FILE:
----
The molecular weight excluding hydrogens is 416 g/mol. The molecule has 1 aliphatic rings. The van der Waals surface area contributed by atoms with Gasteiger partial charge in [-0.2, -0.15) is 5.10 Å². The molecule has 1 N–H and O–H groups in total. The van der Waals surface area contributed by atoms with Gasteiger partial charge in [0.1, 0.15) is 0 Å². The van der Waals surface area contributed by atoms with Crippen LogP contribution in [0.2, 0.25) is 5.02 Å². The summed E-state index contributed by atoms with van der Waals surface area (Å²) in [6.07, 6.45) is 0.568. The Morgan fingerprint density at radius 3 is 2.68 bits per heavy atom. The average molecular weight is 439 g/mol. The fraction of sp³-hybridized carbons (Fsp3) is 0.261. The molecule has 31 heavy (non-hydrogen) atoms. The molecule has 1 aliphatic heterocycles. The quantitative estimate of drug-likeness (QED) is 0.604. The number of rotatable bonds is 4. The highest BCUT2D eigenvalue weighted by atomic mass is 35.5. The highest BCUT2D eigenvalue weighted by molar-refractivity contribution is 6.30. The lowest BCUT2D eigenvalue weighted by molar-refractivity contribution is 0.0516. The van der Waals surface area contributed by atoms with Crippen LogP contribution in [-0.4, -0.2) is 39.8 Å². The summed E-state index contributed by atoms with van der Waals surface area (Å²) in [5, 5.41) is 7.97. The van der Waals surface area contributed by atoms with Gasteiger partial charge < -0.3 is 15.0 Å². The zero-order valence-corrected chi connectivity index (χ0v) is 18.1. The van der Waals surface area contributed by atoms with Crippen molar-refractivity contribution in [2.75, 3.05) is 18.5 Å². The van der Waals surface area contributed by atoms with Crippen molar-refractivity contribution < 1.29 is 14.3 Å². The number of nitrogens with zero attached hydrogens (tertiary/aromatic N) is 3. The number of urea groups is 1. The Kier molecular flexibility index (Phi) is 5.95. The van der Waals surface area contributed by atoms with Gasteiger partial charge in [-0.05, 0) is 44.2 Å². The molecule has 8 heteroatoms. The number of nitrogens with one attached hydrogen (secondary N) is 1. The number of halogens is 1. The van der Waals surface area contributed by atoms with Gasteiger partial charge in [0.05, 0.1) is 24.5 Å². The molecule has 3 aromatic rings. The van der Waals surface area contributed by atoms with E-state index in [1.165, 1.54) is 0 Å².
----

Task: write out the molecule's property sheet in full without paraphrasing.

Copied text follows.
The molecular weight excluding hydrogens is 416 g/mol. The molecule has 1 aliphatic rings. The van der Waals surface area contributed by atoms with Gasteiger partial charge in [-0.2, -0.15) is 5.10 Å². The molecule has 1 N–H and O–H groups in total. The van der Waals surface area contributed by atoms with Gasteiger partial charge in [0.1, 0.15) is 0 Å². The van der Waals surface area contributed by atoms with Crippen LogP contribution in [0.2, 0.25) is 5.02 Å². The summed E-state index contributed by atoms with van der Waals surface area (Å²) in [6.07, 6.45) is 0.568. The Morgan fingerprint density at radius 3 is 2.68 bits per heavy atom. The average molecular weight is 439 g/mol. The fraction of sp³-hybridized carbons (Fsp3) is 0.261. The molecule has 31 heavy (non-hydrogen) atoms. The molecule has 1 aliphatic heterocycles. The quantitative estimate of drug-likeness (QED) is 0.604. The number of rotatable bonds is 4. The highest BCUT2D eigenvalue weighted by atomic mass is 35.5. The highest BCUT2D eigenvalue weighted by molar-refractivity contribution is 6.30. The lowest BCUT2D eigenvalue weighted by molar-refractivity contribution is 0.0516. The van der Waals surface area contributed by atoms with Crippen LogP contribution in [-0.4, -0.2) is 39.8 Å². The summed E-state index contributed by atoms with van der Waals surface area (Å²) in [5, 5.41) is 7.97. The van der Waals surface area contributed by atoms with Gasteiger partial charge < -0.3 is 15.0 Å². The zero-order valence-corrected chi connectivity index (χ0v) is 18.1. The van der Waals surface area contributed by atoms with Crippen molar-refractivity contribution in [2.75, 3.05) is 18.5 Å². The van der Waals surface area contributed by atoms with Crippen molar-refractivity contribution < 1.29 is 14.3 Å². The number of nitrogens with zero attached hydrogens (tertiary/aromatic N) is 3. The number of urea groups is 1. The Kier molecular flexibility index (Phi) is 5.95. The van der Waals surface area contributed by atoms with Gasteiger partial charge in [-0.05, 0) is 44.2 Å². The molecule has 8 heteroatoms. The number of nitrogens with one attached hydrogen (secondary N) is 1. The number of halogens is 1. The van der Waals surface area contributed by atoms with Gasteiger partial charge in [0.05, 0.1) is 24.5 Å². The molecule has 3 aromatic rings. The van der Waals surface area contributed by atoms with E-state index in [1.165, 1.54) is 0 Å².